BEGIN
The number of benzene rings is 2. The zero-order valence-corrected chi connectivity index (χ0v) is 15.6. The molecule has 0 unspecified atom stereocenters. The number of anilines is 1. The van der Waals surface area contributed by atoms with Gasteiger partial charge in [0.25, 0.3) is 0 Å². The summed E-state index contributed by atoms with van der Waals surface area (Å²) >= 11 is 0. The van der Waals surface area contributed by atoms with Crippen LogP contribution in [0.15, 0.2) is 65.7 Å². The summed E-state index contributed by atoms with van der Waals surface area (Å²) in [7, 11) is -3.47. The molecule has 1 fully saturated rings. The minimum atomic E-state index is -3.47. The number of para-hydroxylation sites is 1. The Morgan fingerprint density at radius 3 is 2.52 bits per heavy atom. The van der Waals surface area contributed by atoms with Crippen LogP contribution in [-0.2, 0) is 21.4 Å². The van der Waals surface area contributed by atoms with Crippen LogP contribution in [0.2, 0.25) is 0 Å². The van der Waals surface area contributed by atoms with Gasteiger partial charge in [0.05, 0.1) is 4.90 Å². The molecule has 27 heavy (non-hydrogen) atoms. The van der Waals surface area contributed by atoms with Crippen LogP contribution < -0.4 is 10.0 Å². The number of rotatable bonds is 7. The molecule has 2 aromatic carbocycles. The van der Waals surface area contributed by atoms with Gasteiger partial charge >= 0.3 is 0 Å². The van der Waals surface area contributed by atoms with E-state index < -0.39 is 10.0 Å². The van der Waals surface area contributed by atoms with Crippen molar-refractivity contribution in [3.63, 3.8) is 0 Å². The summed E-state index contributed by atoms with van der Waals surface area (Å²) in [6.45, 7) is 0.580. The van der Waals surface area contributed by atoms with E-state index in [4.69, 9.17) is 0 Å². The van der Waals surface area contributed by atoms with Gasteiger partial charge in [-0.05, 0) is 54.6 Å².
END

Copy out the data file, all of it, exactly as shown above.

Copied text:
The number of benzene rings is 2. The zero-order valence-corrected chi connectivity index (χ0v) is 15.6. The molecule has 0 unspecified atom stereocenters. The number of anilines is 1. The van der Waals surface area contributed by atoms with Gasteiger partial charge in [0.25, 0.3) is 0 Å². The summed E-state index contributed by atoms with van der Waals surface area (Å²) >= 11 is 0. The van der Waals surface area contributed by atoms with Crippen LogP contribution in [0.15, 0.2) is 65.7 Å². The summed E-state index contributed by atoms with van der Waals surface area (Å²) in [7, 11) is -3.47. The molecule has 1 fully saturated rings. The minimum atomic E-state index is -3.47. The number of para-hydroxylation sites is 1. The Morgan fingerprint density at radius 3 is 2.52 bits per heavy atom. The van der Waals surface area contributed by atoms with Crippen LogP contribution in [-0.2, 0) is 21.4 Å². The van der Waals surface area contributed by atoms with Crippen LogP contribution in [0.2, 0.25) is 0 Å². The van der Waals surface area contributed by atoms with Gasteiger partial charge in [0.05, 0.1) is 4.90 Å². The molecule has 27 heavy (non-hydrogen) atoms. The van der Waals surface area contributed by atoms with Crippen LogP contribution < -0.4 is 10.0 Å². The number of rotatable bonds is 7. The molecule has 2 aromatic carbocycles. The van der Waals surface area contributed by atoms with Gasteiger partial charge >= 0.3 is 0 Å². The van der Waals surface area contributed by atoms with E-state index < -0.39 is 10.0 Å². The van der Waals surface area contributed by atoms with Crippen molar-refractivity contribution in [3.63, 3.8) is 0 Å². The summed E-state index contributed by atoms with van der Waals surface area (Å²) in [6.45, 7) is 0.580. The van der Waals surface area contributed by atoms with E-state index in [4.69, 9.17) is 0 Å². The van der Waals surface area contributed by atoms with Gasteiger partial charge in [-0.05, 0) is 54.6 Å².